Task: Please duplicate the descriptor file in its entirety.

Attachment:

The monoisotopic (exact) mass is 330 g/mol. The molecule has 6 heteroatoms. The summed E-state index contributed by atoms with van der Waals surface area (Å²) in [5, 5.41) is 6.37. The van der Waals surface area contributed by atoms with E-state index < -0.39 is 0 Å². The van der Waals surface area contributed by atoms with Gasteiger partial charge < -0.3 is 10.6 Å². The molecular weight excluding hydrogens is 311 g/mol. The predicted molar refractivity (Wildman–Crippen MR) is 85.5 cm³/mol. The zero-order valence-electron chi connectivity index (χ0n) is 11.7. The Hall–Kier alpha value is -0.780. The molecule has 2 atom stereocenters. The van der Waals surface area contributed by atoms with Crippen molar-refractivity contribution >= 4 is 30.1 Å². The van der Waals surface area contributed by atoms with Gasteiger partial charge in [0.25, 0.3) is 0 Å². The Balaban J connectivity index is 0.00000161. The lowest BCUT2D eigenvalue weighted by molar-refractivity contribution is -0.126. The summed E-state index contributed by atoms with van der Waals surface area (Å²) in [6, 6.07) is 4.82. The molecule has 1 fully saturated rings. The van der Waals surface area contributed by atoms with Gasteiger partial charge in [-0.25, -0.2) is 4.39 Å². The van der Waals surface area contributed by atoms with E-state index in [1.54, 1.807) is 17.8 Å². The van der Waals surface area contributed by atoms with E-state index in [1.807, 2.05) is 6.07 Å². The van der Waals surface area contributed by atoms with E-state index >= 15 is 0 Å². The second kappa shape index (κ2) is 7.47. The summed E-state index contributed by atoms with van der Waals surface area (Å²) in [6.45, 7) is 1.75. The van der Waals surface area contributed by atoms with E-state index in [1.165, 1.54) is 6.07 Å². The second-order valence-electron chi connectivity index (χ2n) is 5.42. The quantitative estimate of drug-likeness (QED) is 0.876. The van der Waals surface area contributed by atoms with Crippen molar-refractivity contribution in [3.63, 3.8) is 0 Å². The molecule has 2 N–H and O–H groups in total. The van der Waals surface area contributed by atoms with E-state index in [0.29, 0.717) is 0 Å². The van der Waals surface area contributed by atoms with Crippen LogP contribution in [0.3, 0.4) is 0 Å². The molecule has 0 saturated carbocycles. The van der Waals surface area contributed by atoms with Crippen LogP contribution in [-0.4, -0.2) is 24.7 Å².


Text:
The monoisotopic (exact) mass is 330 g/mol. The molecule has 6 heteroatoms. The summed E-state index contributed by atoms with van der Waals surface area (Å²) in [5, 5.41) is 6.37. The van der Waals surface area contributed by atoms with E-state index < -0.39 is 0 Å². The van der Waals surface area contributed by atoms with Gasteiger partial charge < -0.3 is 10.6 Å². The molecular weight excluding hydrogens is 311 g/mol. The predicted molar refractivity (Wildman–Crippen MR) is 85.5 cm³/mol. The zero-order valence-electron chi connectivity index (χ0n) is 11.7. The Hall–Kier alpha value is -0.780. The molecule has 2 atom stereocenters. The van der Waals surface area contributed by atoms with Crippen molar-refractivity contribution >= 4 is 30.1 Å². The van der Waals surface area contributed by atoms with Gasteiger partial charge in [0.25, 0.3) is 0 Å². The Balaban J connectivity index is 0.00000161. The lowest BCUT2D eigenvalue weighted by molar-refractivity contribution is -0.126. The summed E-state index contributed by atoms with van der Waals surface area (Å²) in [6, 6.07) is 4.82. The molecule has 1 fully saturated rings. The van der Waals surface area contributed by atoms with Gasteiger partial charge in [-0.25, -0.2) is 4.39 Å². The van der Waals surface area contributed by atoms with E-state index in [1.54, 1.807) is 17.8 Å². The van der Waals surface area contributed by atoms with E-state index in [1.807, 2.05) is 6.07 Å². The van der Waals surface area contributed by atoms with E-state index >= 15 is 0 Å². The second kappa shape index (κ2) is 7.47. The summed E-state index contributed by atoms with van der Waals surface area (Å²) in [6.45, 7) is 1.75. The van der Waals surface area contributed by atoms with E-state index in [1.165, 1.54) is 6.07 Å². The second-order valence-electron chi connectivity index (χ2n) is 5.42. The quantitative estimate of drug-likeness (QED) is 0.876. The van der Waals surface area contributed by atoms with Crippen molar-refractivity contribution in [3.63, 3.8) is 0 Å². The molecule has 2 N–H and O–H groups in total. The van der Waals surface area contributed by atoms with E-state index in [0.29, 0.717) is 0 Å². The van der Waals surface area contributed by atoms with Crippen LogP contribution in [0.3, 0.4) is 0 Å². The molecule has 0 saturated carbocycles. The van der Waals surface area contributed by atoms with Crippen LogP contribution in [-0.4, -0.2) is 24.7 Å².